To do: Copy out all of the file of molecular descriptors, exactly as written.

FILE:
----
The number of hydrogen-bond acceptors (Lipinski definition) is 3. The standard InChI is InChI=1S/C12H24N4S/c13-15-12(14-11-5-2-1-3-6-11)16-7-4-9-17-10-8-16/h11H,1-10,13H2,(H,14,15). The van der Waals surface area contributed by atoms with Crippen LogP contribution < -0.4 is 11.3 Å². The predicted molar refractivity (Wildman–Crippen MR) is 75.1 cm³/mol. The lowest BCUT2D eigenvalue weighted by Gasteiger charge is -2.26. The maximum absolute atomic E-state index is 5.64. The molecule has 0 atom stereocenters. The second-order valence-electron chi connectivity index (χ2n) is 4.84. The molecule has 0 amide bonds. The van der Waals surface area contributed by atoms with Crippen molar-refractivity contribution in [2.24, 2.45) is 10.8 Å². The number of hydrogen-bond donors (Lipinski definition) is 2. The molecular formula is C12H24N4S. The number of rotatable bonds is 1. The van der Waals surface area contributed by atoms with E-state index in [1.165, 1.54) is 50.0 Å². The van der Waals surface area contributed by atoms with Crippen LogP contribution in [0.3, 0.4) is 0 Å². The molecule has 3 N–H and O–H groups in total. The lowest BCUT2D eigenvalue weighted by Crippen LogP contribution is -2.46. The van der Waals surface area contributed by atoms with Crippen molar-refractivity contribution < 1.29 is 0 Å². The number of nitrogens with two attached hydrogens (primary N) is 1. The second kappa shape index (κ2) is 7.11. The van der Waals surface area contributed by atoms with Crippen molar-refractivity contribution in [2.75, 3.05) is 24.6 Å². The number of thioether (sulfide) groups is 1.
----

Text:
The number of hydrogen-bond acceptors (Lipinski definition) is 3. The standard InChI is InChI=1S/C12H24N4S/c13-15-12(14-11-5-2-1-3-6-11)16-7-4-9-17-10-8-16/h11H,1-10,13H2,(H,14,15). The van der Waals surface area contributed by atoms with Crippen LogP contribution < -0.4 is 11.3 Å². The predicted molar refractivity (Wildman–Crippen MR) is 75.1 cm³/mol. The lowest BCUT2D eigenvalue weighted by Gasteiger charge is -2.26. The maximum absolute atomic E-state index is 5.64. The molecule has 0 atom stereocenters. The second-order valence-electron chi connectivity index (χ2n) is 4.84. The molecule has 0 amide bonds. The van der Waals surface area contributed by atoms with Crippen molar-refractivity contribution in [2.24, 2.45) is 10.8 Å². The number of hydrogen-bond donors (Lipinski definition) is 2. The molecular formula is C12H24N4S. The number of rotatable bonds is 1. The van der Waals surface area contributed by atoms with E-state index in [1.165, 1.54) is 50.0 Å². The van der Waals surface area contributed by atoms with Crippen LogP contribution in [0.3, 0.4) is 0 Å². The molecule has 3 N–H and O–H groups in total. The lowest BCUT2D eigenvalue weighted by Crippen LogP contribution is -2.46. The van der Waals surface area contributed by atoms with Crippen molar-refractivity contribution < 1.29 is 0 Å². The number of nitrogens with two attached hydrogens (primary N) is 1. The second kappa shape index (κ2) is 7.11. The van der Waals surface area contributed by atoms with Crippen molar-refractivity contribution in [2.75, 3.05) is 24.6 Å². The number of thioether (sulfide) groups is 1.